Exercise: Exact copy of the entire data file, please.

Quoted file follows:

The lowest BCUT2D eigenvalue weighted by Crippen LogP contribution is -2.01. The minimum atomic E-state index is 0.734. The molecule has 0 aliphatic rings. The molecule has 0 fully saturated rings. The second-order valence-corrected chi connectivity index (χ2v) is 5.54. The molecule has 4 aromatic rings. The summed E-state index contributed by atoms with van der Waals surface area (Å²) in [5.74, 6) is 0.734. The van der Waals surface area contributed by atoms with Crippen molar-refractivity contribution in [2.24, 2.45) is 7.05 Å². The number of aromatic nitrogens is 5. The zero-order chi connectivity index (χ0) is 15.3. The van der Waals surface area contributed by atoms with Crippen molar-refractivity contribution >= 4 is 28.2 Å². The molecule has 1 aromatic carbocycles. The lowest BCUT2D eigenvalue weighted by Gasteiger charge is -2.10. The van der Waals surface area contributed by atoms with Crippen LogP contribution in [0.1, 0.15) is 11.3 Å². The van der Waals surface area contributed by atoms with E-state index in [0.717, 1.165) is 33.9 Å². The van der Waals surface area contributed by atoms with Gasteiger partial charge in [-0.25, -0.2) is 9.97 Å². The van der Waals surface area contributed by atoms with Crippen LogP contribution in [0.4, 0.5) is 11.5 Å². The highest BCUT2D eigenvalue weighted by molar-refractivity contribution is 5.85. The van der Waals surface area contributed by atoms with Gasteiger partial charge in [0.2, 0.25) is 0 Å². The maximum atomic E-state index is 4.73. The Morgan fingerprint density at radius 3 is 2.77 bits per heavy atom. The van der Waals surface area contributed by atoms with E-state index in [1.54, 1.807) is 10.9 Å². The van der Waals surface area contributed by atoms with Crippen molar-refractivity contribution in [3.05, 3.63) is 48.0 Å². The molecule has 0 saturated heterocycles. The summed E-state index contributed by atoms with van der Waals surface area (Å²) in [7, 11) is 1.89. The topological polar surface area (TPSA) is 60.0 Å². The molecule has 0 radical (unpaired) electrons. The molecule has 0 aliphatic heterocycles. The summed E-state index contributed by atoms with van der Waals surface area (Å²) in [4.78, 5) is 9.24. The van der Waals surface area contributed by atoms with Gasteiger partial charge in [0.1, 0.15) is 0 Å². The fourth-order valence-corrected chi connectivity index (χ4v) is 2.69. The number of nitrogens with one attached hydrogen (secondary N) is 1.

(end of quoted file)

The lowest BCUT2D eigenvalue weighted by Crippen LogP contribution is -2.01. The minimum atomic E-state index is 0.734. The molecule has 0 aliphatic rings. The molecule has 0 fully saturated rings. The second-order valence-corrected chi connectivity index (χ2v) is 5.54. The molecule has 4 aromatic rings. The summed E-state index contributed by atoms with van der Waals surface area (Å²) in [5.74, 6) is 0.734. The van der Waals surface area contributed by atoms with Crippen molar-refractivity contribution in [2.24, 2.45) is 7.05 Å². The number of aromatic nitrogens is 5. The zero-order chi connectivity index (χ0) is 15.3. The van der Waals surface area contributed by atoms with Crippen molar-refractivity contribution >= 4 is 28.2 Å². The molecule has 1 aromatic carbocycles. The lowest BCUT2D eigenvalue weighted by Gasteiger charge is -2.10. The van der Waals surface area contributed by atoms with Crippen LogP contribution in [0.1, 0.15) is 11.3 Å². The van der Waals surface area contributed by atoms with E-state index in [0.717, 1.165) is 33.9 Å². The van der Waals surface area contributed by atoms with Gasteiger partial charge in [-0.25, -0.2) is 9.97 Å². The van der Waals surface area contributed by atoms with Crippen LogP contribution in [0.4, 0.5) is 11.5 Å². The highest BCUT2D eigenvalue weighted by molar-refractivity contribution is 5.85. The van der Waals surface area contributed by atoms with Gasteiger partial charge in [0.2, 0.25) is 0 Å². The maximum atomic E-state index is 4.73. The Morgan fingerprint density at radius 3 is 2.77 bits per heavy atom. The van der Waals surface area contributed by atoms with E-state index in [1.54, 1.807) is 10.9 Å². The van der Waals surface area contributed by atoms with Crippen molar-refractivity contribution in [3.05, 3.63) is 48.0 Å². The molecule has 0 saturated heterocycles. The summed E-state index contributed by atoms with van der Waals surface area (Å²) in [7, 11) is 1.89. The topological polar surface area (TPSA) is 60.0 Å². The molecule has 0 radical (unpaired) electrons. The molecule has 0 aliphatic heterocycles. The summed E-state index contributed by atoms with van der Waals surface area (Å²) in [4.78, 5) is 9.24. The van der Waals surface area contributed by atoms with Gasteiger partial charge in [0.1, 0.15) is 0 Å². The fourth-order valence-corrected chi connectivity index (χ4v) is 2.69. The number of nitrogens with one attached hydrogen (secondary N) is 1.